Five Stars for Us! A Review of Steven Spielberg’s ‘The Post’

I was just four months old when the Pentagon Papers were published in 1971, but I remember very distinctly the mixed emotions that ran through my mind when I first clapped eyes on that historic edition of the New York Times in my local library. For here was everything I loathed and loved in one incredible revelation! On the one hand, imperialism, war and corruption. On the other, the First Amendment and the Fourth Estate. “Mother,” I said, as she swiped the paper from the hands of a startled pensioner, “Mother, darling – mark this day! For though a dark cloud in the progress of our species, it has about it a silver lining that in future years will be as a beacon to good men and women of the press the world over! Dry your eyes, mother mine. Here, use my handkerchief.” I was a precocious child.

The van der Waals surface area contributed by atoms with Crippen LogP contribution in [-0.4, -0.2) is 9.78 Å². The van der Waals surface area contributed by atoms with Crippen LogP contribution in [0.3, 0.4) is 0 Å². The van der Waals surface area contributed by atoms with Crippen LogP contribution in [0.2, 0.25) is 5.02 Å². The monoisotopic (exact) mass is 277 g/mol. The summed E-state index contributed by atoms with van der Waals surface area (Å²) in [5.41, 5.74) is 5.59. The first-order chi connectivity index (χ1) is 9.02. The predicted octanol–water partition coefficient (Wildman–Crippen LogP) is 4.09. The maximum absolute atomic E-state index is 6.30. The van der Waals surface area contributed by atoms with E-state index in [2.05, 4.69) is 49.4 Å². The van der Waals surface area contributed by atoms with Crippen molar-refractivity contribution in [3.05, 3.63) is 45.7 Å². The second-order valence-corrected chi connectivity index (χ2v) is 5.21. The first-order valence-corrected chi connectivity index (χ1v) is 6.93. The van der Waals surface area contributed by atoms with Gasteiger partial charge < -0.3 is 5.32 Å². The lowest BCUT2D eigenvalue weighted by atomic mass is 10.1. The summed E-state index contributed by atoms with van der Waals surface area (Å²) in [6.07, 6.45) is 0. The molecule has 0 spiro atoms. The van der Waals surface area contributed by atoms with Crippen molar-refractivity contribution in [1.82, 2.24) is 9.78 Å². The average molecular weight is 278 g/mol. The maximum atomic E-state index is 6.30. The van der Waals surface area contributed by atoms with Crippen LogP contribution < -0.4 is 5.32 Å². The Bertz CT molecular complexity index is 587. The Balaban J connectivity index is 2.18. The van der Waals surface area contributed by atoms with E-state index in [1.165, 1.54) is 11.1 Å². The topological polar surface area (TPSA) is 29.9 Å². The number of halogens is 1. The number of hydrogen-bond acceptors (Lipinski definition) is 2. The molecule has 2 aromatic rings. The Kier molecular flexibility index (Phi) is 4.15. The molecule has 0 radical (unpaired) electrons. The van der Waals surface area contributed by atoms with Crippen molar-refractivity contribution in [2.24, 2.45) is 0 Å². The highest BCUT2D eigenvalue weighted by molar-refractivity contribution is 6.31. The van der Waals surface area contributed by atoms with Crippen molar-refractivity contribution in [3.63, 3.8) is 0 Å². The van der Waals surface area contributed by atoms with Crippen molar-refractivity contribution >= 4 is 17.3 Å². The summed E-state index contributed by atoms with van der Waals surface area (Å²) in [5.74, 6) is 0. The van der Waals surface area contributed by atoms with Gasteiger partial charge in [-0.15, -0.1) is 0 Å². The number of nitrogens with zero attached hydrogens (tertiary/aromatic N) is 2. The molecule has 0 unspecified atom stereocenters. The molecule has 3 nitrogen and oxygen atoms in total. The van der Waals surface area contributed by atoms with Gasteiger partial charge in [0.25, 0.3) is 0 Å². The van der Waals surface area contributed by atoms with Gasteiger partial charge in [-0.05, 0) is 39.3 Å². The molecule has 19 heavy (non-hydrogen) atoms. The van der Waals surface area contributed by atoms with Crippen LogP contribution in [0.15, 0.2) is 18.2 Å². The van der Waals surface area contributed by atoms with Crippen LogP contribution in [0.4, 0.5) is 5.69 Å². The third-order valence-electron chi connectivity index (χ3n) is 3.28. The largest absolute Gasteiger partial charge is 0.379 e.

It would be nice, would it not, to rewrite history in a way that made ourselves central to the story, and that made us appear more relevant and prescient and brilliant than we actually are. It would be ludicrous as well, of course, though that doesn’t stop some people doing it, especially those who write for a living. I’ve grumbled before that the “media culpa” following the 2016 US election disguised a deep strain of self-congratulation, as the dead-tree press and major stations affected to glorify themselves with faint praise. (“If only we’d had our game-face on, this tragedy might never have happened!”) Now I must return to the subject, one Steven Spielberg having entered the field with a film that polishes the MSM’s image to a high and self-reflecting shine. The Post is rather good, as it happens; but it’s also very, very bad. [More here.]